U.S. Embassies Post Article Extolling Trump’s Mar-a-Lago

In Conflict of Interest On
- Updated

WASHINGTON — The State Department is tasked with promoting American interests abroad, but marketing a private club owned by the president of the United States has not generally been part of its official duties — until now.

An article posted on many United States Embassy websites around the world gives a visitors’ guide to Mar-a-Lago, President Trump’s club in Palm Beach, Fla., that has become something of a “winter White House” because of his frequent visits there.

It is a straightforward description of the resort: “When socialite and cereal heiress Marjorie Merriweather Post built Mar-a-Lago — Spanish for ‘Sea to Lake’ — in 1927, she spared no expense,” the article notes. “The 114-room mansion sits on eight hectares of land, with the Atlantic Ocean on one side and an inland waterway on the other.”

The article goes on to say that Ms. Post willed the estate to the federal government, hoping it would become a vacation home for presidents. But when no president used it that way, the government gave it back. It notes that Mr. Trump bought the estate in 1985; he opened it to dues-paying members in 1995. His visits there have “finally” fulfilled Ms. Post’s dream, the article states.

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— The State Department removed its promotion of Trump’s Mar-a-Lago resort Monday following a storm of criticism. The AP’s Julie Bykowicz reports: “In an April 4 blog post that was republished by several U.S. embassies abroad, Mar-a-Lago was described as ‘Trump’s Florida estate,’ where he has hosted foreign leaders. ‘By visiting this ‘winter White House,’ Trump is belatedly fulfilling the dream of Mar-a-Lago’s original owner and designer,’ the post said. Left unsaid: Mar-a-Lago is part of Trump’s business empire. After his election, the resort doubled its membership fee to $200,000. The State Department said late Monday that its intention was ‘to inform the public about where the president has been hosting world leaders’ and that it regrets ‘any misperception.’ The White House did not respond to questions about whether it had any involvement in the original posting or the decision to take it down.”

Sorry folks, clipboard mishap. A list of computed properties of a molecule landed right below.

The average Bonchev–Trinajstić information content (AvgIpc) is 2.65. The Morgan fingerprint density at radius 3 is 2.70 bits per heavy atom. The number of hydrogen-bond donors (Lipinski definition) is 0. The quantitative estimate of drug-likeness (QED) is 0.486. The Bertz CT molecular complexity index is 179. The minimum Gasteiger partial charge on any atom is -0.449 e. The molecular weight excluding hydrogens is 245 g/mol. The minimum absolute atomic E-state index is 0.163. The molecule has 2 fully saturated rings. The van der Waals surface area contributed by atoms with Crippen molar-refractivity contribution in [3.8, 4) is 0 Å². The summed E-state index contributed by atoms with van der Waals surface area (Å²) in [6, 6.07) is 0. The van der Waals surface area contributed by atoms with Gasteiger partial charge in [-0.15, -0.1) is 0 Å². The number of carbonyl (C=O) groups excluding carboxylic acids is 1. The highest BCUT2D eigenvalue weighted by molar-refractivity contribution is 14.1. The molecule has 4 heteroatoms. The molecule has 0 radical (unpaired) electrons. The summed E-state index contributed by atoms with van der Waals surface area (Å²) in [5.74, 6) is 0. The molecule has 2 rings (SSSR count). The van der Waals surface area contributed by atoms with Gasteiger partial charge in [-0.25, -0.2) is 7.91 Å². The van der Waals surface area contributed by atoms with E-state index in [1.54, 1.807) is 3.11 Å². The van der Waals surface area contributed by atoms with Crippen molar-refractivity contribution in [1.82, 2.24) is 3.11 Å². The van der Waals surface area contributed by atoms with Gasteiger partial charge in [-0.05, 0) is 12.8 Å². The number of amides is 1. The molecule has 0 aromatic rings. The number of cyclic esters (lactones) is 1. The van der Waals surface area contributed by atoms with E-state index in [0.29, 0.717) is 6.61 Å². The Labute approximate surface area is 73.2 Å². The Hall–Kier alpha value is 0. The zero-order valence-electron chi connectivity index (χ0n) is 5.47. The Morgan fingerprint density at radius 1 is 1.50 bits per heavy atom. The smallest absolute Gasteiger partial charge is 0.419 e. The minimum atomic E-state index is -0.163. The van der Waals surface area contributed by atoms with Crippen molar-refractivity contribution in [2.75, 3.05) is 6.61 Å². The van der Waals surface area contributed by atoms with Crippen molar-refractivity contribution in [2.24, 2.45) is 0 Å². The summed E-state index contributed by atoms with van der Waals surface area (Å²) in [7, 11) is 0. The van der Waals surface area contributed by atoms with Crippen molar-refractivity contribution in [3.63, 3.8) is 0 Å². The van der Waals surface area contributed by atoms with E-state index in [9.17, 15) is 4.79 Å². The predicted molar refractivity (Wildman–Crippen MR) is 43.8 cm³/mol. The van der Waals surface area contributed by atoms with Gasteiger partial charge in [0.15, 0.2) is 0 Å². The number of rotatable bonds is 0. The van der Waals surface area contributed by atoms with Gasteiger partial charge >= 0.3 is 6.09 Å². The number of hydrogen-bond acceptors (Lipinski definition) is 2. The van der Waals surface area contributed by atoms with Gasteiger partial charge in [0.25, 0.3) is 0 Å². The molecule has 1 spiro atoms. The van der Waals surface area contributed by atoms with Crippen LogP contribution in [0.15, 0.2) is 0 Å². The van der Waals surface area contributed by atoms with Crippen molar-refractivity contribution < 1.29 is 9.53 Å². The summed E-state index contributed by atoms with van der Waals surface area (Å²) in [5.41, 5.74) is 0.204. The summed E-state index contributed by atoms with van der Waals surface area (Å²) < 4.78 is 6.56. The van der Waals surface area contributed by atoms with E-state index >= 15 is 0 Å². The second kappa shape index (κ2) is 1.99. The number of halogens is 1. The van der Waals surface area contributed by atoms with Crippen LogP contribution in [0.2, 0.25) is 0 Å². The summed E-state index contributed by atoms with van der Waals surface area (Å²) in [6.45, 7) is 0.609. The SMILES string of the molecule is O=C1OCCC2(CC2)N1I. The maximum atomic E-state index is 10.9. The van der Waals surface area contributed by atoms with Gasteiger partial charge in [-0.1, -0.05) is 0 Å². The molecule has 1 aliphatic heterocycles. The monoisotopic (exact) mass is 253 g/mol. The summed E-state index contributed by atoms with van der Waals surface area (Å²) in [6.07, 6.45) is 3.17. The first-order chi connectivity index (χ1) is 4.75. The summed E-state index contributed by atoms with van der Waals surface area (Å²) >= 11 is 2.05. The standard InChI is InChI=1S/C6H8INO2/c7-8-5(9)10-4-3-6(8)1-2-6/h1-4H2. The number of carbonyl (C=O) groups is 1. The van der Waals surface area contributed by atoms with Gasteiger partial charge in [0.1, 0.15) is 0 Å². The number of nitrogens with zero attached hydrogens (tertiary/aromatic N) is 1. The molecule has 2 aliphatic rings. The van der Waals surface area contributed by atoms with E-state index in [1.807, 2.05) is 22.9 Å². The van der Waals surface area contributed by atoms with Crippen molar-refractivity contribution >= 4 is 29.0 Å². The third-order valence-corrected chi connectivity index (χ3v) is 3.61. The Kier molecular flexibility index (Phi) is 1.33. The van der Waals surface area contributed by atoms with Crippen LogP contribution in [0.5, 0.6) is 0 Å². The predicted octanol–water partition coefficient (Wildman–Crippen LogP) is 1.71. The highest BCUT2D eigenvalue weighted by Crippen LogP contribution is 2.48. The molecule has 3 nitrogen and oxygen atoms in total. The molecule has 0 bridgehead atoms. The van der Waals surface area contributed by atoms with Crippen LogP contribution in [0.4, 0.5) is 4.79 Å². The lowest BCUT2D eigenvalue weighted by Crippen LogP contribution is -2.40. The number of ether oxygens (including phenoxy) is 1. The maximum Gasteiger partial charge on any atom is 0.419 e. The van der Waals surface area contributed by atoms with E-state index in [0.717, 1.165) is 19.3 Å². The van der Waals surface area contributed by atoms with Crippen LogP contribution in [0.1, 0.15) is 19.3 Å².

The Mar-a-Lago post was nearly three weeks old but gained traction Monday when several people noticed the U.S. embassy to the United Kingdom was featuring it: “Sen. Ron Wyden, an Oregon Democrat, asked on Twitter why taxpayers are ‘promoting the president’s private country club’ and referred to the incident as ‘kleptocratic.’ Former Obama-era White House ethics attorney Norm Eisen said the promotion is ‘exploitation,’ comparing it to Kellyanne Conway’s promotion of Ivanka Trump’s clothing business during a West Wing interview earlier this year. ‘This idea of using government for private gain is metastasizing,’ Eisen said. ‘It must be stopped.’ And Richard Painter, who served in the ethics role for Bush, tweeted that the State Department post was, ‘Use of public office for private gain pure and simple.'”

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